This week we asked our bloggers to consider “membership” – How is our understanding of membership changing? Is membership important? What are new ways of moving forward? These are their responses.
Last week, I had a conversation with a woman at a church I have been attending while living in the Pittsburgh area. This woman, who is in her early 60s, grew up in the same church where she now brings her grandchildren.
“We need to find more members, particularly young people, but we are struggling to do so,” she said. “We have a praise band and offer more youth programs now. But we feel disappointed because we are failing to bring in young people.”
There are many different reasons and opinions as to the decrease in membership in mainline denominations, especially the PC(USA). And this decline of membership – not just in our denomination but other mainline denominations – has been studied and discussed by those far more versed and articulate than me. However, to summarize their conclusion in the simplest of terms: Our congregation members are aging and those who make up the millennial generation don’t typically attend Sunday worship services on a weekly basis like their parents and grandparents once did.
However, while creating ideas and initiatives to grow church membership is the most important item on session meeting agendas, I see a need for another conversation to happen when it comes to membership growth. And that conversation needs to be about what happens if our churches are not able to attract new members.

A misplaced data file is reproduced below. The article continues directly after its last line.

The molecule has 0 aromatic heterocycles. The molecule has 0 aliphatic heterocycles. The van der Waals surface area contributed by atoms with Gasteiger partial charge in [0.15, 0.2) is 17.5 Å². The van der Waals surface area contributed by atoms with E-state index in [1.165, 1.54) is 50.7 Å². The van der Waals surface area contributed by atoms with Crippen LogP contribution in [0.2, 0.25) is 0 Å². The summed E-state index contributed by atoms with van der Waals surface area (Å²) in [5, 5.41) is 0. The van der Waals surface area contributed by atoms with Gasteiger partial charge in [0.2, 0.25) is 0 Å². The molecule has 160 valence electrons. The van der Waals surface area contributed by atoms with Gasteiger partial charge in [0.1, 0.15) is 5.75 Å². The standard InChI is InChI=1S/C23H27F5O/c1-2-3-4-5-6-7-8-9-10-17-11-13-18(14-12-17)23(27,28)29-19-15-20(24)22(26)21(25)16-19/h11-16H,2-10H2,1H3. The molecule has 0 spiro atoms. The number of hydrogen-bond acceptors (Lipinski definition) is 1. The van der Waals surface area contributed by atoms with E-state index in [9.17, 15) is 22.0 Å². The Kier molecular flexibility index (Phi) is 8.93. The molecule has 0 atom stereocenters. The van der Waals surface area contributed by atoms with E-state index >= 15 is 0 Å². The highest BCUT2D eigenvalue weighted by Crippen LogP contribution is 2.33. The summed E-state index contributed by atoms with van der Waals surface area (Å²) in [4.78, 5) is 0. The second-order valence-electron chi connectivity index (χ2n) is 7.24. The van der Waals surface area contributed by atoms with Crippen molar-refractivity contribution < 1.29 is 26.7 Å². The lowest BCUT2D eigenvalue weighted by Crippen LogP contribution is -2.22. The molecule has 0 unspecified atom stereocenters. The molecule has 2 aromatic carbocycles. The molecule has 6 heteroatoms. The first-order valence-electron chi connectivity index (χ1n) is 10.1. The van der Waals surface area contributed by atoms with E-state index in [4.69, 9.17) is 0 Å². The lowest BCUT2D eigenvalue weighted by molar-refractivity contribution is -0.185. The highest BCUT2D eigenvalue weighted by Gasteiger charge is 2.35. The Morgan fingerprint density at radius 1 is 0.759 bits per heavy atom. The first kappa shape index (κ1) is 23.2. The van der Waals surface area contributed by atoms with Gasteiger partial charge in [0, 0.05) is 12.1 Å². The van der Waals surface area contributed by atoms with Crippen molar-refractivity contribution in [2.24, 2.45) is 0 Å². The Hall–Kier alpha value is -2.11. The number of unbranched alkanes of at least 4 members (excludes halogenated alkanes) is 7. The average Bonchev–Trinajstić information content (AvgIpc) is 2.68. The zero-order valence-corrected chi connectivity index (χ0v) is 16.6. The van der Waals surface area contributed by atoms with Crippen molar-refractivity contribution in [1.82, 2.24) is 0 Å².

As someone who has been working in ministry for a year now, one common theme I am starting to see in congregations are church members who are tirelessly trying new ways to attract new members to their congregation. They are starting praise bands, hosting free church dinners and creating new and alternative worship ministries. I am still amazed by these dedicated church members who are desperately trying to grow their church family by reaching out to the larger community around them.
But for a lot of dedicated congregation members (such as the woman I spoke of earlier), there is a sense of personal failure when efforts to attract new church members fail.
Even though I believe it will be the role of us “next generation clergy” to bring the church out into new communities, those of us just starting our careers in ministry need to learn how to have conversations and provide pastoral care to members who feel a sense of failure and a feeling of dis-service to God if they are not successful in bringing new members into their church.
While it may be hard for any church to make the decision to close or even worse, merge with a neighboring congregation down the street, I think its important to remind ourselves not to become discouraged when that praise band, community church dinner or second service fail to attract the new church members. Just as it will be the role of us to find alternative ways of doing ministry outside the context of traditional Sunday worship, it will also be our role to remind our fellow sisters and brothers in our congregations that just because our efforts to gain church members may not be working, it doesn’t mean God is not using our ministry anymore. It fact, it may mean that God is going to use our ministry in a way we have never tried before.
Christopher Schilling is a 2013 graduate of San Francisco Theological Seminary. Currently, he is a candidate for ministry in the Presbytery of the Redwoods in Northern California. Christopher is also a freelance journalist, creative writer and has a passion for the outdoors, running, radio broadcasting and cars.